|Year : 2020 | Volume
| Issue : 3 | Page : 138-141
Analysis of lip prints as a predictive tool in screening Type 2 diabetes mellitus – A cross-sectional study
Vineeth Ramanathan, Jimsha Vannathan Kumaran, Subramanian Vasudevan Srinivasan, Mariappan Jonathan Daniel
Department of Oral Medicine and Radiology, Mahatma Gandhi Postgraduate Institute of Dental Sciences, Puducherry, India
|Date of Submission||25-Apr-2020|
|Date of Acceptance||20-Aug-2020|
|Date of Web Publication||15-Oct-2020|
Dr. Vineeth Ramanathan
Department of Oral Medicine and Radiology, Mahatma Gandhi Postgraduate Institute of Dental Sciences, Puducherry
Source of Support: None, Conflict of Interest: None
Background: Globally, the prevalence of diabetes is soaring among middle- and low-income countries. Lip print is a noninvasive procedure which is being genetically determined to serve as a tool in forensic dentistry. Hence, the present study was conducted to assess the role of lip prints among Type 2 diabetes mellitus (DM). Aims and Objectives: The aim and objective of the study were to assess the lip pattern of the individual among diabetic and nondiabetic individuals, and the objective was to compare and correlate lip print pattern in patients with Type 2 DM. Materials and Methods: The study was conducted on 25 uncontrolled Type 2 DM patients and 25 healthy controls. Lip prints were obtained and classified using Suzuki and Tsuchihashi's classification. Statistical Analysis: The software SPSS (Statistical Package for the Social Sciences) version 20 was used for statistical analysis. Chi-square test was used for comparison. Results: The results of the present study demonstrated that Type 4 reticular pattern was significantly higher among diabetic patients. Conclusion: The present study showed that lip prints may serve as a predictive tool in screening Type 2 DM.
Keywords: Diabetes mellitus, lip prints, reticular pattern
|How to cite this article:|
Ramanathan V, Kumaran JV, Srinivasan SV, Daniel MJ. Analysis of lip prints as a predictive tool in screening Type 2 diabetes mellitus – A cross-sectional study. SRM J Res Dent Sci 2020;11:138-41
|How to cite this URL:|
Ramanathan V, Kumaran JV, Srinivasan SV, Daniel MJ. Analysis of lip prints as a predictive tool in screening Type 2 diabetes mellitus – A cross-sectional study. SRM J Res Dent Sci [serial online] 2020 [cited 2022 Jul 5];11:138-41. Available from: https://www.srmjrds.in/text.asp?2020/11/3/138/298260
| Introduction|| |
Diabetes mellitus (DM) is a metabolic disorder characterized by a common feature of chronic hyperglycemia with disturbance of carbohydrate, protein, and fat metabolism (WHO 2018). There is an immense rise in the diabetic people from 108 million in 1980 to 422 million in 2014. Normal lines and fissures in the form of wrinkles and grooves present in the zone of transition of human lip between the inner labial mucosa and outer skin are called lip prints, and examination of which is known as cheiloscopy. “Cheilos” is derived from Greek word meaning lip and “scopy” meaning to examine. In 1902, R. Fischer, an anthropologist was the first to describe the biological phenomenon of systems of furrows on the red part of human lips. Type 2 DM is a complex disorder, and it is influenced by genetic factors. The biochemical level of blood or urine is assessed for glucose estimation in an individual. Many patients with diabetes are left undiagnosed and lead to many serious complications such as coronary artery disease, stroke, and peripheral vascular disease. Recently, the increased prevalence of diabetes in the medical field leads to an interest in search of potential early biomarkers. The present study was conducted to assess the association of lip prints in diabetic and nondiabetic patients among the South Indian population. In our present study, analysis of lip print patterns was done with a magnifying lens and image scanner. The objective of the present study was to ascertain whether there is an association of lip print patterns with diabetics and to compare lip print patterns of diabetic and nondiabetic individuals.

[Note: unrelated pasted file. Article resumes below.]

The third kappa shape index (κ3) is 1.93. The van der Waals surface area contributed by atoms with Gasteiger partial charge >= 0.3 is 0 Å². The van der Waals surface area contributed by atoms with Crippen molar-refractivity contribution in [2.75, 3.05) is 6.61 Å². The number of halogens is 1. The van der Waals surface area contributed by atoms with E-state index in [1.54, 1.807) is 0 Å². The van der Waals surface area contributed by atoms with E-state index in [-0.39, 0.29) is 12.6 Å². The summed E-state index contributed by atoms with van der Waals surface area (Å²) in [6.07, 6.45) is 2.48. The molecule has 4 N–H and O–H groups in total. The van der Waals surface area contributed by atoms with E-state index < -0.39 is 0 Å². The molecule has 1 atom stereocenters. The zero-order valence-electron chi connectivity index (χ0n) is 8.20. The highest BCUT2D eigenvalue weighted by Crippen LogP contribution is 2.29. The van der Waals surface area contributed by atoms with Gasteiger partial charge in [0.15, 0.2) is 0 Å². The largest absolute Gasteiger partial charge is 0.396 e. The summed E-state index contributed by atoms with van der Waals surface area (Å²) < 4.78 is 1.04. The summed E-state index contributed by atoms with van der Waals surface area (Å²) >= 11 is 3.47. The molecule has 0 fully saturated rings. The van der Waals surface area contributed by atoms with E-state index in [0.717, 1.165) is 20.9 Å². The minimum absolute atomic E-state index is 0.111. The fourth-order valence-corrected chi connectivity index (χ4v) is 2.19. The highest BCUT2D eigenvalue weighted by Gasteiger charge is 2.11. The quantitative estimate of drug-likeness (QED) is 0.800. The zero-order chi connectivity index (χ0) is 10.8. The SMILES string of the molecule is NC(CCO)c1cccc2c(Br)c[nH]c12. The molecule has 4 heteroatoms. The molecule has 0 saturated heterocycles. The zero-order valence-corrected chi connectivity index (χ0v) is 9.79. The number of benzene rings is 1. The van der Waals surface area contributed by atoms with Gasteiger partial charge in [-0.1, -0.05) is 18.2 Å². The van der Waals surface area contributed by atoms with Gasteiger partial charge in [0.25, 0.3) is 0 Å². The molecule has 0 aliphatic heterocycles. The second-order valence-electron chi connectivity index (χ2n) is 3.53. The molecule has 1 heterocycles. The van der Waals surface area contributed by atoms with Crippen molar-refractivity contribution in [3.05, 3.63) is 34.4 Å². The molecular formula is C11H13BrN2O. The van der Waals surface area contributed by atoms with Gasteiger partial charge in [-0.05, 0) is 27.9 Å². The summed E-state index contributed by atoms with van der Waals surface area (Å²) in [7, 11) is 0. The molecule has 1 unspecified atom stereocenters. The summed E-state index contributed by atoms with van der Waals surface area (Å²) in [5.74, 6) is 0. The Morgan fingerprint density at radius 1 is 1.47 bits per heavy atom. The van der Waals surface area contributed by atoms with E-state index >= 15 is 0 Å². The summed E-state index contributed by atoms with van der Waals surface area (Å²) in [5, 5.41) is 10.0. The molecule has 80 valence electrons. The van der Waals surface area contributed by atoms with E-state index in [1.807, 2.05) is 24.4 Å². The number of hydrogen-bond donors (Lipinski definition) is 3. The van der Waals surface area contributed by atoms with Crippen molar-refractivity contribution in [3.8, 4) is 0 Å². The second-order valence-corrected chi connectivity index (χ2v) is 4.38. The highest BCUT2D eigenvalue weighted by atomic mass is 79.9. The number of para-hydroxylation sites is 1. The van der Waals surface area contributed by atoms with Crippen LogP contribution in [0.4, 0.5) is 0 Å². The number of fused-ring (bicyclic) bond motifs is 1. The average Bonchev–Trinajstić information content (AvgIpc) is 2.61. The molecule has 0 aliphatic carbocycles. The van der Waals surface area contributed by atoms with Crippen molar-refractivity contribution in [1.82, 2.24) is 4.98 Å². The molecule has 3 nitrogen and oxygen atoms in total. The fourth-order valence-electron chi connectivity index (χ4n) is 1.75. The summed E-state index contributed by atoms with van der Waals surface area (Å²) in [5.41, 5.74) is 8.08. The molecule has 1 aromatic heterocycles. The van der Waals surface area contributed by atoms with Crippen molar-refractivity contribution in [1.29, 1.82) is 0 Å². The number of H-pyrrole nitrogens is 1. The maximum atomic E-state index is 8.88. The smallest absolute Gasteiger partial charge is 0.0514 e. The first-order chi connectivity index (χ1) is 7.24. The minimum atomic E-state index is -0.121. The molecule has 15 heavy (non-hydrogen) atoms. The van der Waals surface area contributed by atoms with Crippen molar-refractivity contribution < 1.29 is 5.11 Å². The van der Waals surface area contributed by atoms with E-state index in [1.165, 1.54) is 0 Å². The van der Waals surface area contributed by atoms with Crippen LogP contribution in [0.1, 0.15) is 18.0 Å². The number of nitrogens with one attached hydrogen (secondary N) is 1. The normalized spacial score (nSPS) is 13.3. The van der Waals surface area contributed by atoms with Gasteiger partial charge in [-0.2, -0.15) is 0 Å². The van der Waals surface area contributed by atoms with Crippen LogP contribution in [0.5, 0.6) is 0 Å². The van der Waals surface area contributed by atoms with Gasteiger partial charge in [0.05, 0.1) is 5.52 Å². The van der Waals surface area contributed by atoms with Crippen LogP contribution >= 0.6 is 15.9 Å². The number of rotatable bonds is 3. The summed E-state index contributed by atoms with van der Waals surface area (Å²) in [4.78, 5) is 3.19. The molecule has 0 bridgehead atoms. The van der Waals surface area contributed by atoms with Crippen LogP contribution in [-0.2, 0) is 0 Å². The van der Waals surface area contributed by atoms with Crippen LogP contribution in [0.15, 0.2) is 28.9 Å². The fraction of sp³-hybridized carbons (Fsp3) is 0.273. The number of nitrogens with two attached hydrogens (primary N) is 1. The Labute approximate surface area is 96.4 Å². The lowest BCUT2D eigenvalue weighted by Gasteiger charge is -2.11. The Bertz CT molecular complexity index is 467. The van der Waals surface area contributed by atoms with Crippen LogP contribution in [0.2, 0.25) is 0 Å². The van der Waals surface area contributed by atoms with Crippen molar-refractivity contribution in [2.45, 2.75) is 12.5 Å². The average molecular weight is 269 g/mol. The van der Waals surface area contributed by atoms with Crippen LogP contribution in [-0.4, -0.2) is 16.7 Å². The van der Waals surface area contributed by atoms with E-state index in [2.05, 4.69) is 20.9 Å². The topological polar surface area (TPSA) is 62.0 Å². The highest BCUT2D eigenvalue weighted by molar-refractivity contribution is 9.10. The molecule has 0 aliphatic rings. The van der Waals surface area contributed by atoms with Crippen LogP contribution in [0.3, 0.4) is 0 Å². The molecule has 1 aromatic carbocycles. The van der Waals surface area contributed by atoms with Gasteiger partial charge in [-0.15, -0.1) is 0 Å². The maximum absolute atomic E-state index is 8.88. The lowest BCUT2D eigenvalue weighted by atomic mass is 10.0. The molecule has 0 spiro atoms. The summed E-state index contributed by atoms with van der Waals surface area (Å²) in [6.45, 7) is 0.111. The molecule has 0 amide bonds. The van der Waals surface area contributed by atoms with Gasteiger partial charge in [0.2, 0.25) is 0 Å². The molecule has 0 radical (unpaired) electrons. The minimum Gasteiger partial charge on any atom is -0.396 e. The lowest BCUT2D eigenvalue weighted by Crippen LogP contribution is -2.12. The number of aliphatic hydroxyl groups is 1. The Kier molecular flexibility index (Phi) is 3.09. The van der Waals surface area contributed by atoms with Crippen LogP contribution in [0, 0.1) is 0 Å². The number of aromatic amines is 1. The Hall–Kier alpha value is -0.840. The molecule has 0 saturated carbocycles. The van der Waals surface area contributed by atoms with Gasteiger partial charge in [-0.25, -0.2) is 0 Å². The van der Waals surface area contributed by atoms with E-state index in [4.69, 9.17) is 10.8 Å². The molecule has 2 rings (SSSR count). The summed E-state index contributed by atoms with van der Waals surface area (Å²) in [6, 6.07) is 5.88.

| Materials and Methods|| |
The materials used for the lip print pattern analysis were as shown in [Figure 1]. Blood samples were collected from the Outpatient Department of Oral Medicine and Radiology, at Mahatma Gandhi Post Graduate Institute of Dental Sciences, Pondicherry, and confirmed by clinical and laboratory assessment of the last three consecutive fasting blood sugar values >140 mg/100 ml was set as the criteria to proffer the uncontrolled state of the disease. Individuals with age limit between 35 and 55 years (mean age = 45) who are willing to participate and for those diabetes are confirmed by laboratory assessment were included in Group II. Individuals with three consecutive fasting blood sugar values between 126 and 140 mg/100 ml were included in Group I. Individuals with genetic disease, other systemic diseases, inflammation, trauma, malformation, deformity, surgical scars, ulcers, burns, and other abnormalities of the lips were excluded from both the groups.
Method of collection of data
The procedure was clearly explained to the participants. The data were collected by utilizing a structured questionnaire that includes the demographic data such as name, age, gender, marital status, place, and education. An informed consent was obtained from the subjects, and they were categorized in the following groups.
- Group I: 25 normal individuals without Type 2 DM
- Group II: 25 individuals with Type 2 DM.
Lip print procedure and analysis
The lips were cleaned thoroughly with tissue paper to avoid contamination, and then lipstick was taken on one end of an ear bud applied gently starting at the midline and moving laterally in the upper lip. The same technique was repeated for the lower lip. The participants were asked to gently rub his/her lips for its uniform application. The individuals were asked to retain a relaxed lip position, and the impression was taken on the glued portion of the cellophane tape. Lip prints were obtained by dabbing the tape in the center first and then pressing it comfortably toward the corner of the lips [Figure 2]. The tape was carefully lifted from one end of the lip to avoid any smudging of the print. The impression was then stuck on plain A4 paper [Figure 3]. Sterilized cotton and Vaseline were used to clean the lips properly. After acquiring the patterns of the individuals, each of them was assigned a definite number and studied.